At the top of a locally crafted ash staircase, the barn opens out into a studio-style kitchen, dining and living room. The kitchen features an electric oven, four-ring gas hob, microwave, fridge and toaster. Meals can be enjoyed either at the dining table or at the modern breakfast bar. The living room area contains a three-seater settee and two matching armchairs grouped around a TV and DVD. The high-vaulted space is heated by a wood burner and is lit by four skylights, two windows (previously the entry points into what was the hayloft) and a series of window slits, which used to be used as ventilation. Views from the kitchen are of Goosegreen Meadow and, from the living room window, the garden, meadows at Lowca and wind turbines, with views of Criffel on the Scottish coast on a clear day. The wooden floor has been reclaimed from the old Cleator Moor Working Men's Club.

Downstairs from the utility room are the bedrooms and bathroom. The double bedroom contains a large wardrobe and drawers, as well as French doors leading out to the patio area, with views of the garden and meadows beyond. The second bedroom contains two single beds, a chest of drawers and has a view to what was the farmhouse opposite. The bathroom has an shower over the bath and WC.

Outside, there is space for at least two cars to park. The patio contains a table and chairs, perfectly situated to soak up the evening sun whilst immersing yourself in the peace and calm of the surrounding nature. There is another picturesque seating option further up the hill in the private and enclosed meadow. The owners of the cottage (who live opposite) allow guests to walk their dogs in their 4.5 acres of full-enclosed meadows, which do not have any livestock grazing. The owners ask guests to keep to the path whilst the orchids are in bloom, which is usually May and June (the owners will advise when this is).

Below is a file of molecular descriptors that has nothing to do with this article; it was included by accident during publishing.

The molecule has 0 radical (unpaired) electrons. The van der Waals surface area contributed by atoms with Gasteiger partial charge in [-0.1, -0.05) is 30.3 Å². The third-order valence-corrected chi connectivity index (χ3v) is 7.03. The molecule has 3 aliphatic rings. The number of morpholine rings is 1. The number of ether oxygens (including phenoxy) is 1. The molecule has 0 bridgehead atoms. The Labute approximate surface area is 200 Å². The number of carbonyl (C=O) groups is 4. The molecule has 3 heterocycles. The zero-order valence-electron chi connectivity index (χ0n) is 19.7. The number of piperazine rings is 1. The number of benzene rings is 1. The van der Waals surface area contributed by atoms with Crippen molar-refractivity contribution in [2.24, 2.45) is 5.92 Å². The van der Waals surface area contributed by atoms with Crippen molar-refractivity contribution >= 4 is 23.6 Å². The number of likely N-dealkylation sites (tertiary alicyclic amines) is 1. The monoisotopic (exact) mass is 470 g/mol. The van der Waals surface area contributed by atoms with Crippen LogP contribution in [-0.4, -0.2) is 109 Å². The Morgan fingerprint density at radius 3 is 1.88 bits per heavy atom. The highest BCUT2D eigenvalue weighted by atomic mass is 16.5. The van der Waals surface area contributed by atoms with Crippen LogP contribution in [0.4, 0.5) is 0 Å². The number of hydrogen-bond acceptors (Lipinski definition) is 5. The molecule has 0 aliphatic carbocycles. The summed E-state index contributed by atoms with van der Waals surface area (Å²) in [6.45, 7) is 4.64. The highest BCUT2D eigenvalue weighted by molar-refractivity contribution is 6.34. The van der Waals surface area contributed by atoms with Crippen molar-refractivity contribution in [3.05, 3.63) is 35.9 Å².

Dogs are charged at £20 each per full or part week.

  • 2 bedrooms – 1 double, 1 twin with zip-and-link beds which can be made as a king-size on request
  • 1 bathroom – shower over the bath
  • Fridge, oven, hob, microwave
  • Utility room with washing machine, sink and freezer
  • Wood burner
  • TV/DVD, TV in double bedroom
  • Wi-Fi included
  • Towels not included
  • Private garden and 4.5 acre enclosed meadow
  • Off-road parking for 2 cars
  • 3 dogs welcome
  • Bikes can be securely stored in the utility room
  • Pub 1 mile, Shop 1.5 miles, Beach 2 miles


From guests that have stayed at the property.

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Note: As the postcode is used to identify the general area of the property, it may not always reflect its precise location, therefore please only use this map as a guide.

The Lake District National Park is situated in the north west of England in the county of Cumbria. It is famously home to England’s tallest peak, largest lake, deepest lake and some of the most beautiful views in the British Isles. It has been a major draw for holidaymakers for over 200 years and its popularity shows no signs that this will diminish anytime soon. Adding to the spectacle, there are long-distance walking trails, endless history and culture to appreciate, as well as an unbeatable array of outdoor activities to try in some exceptionally eye-catching locations.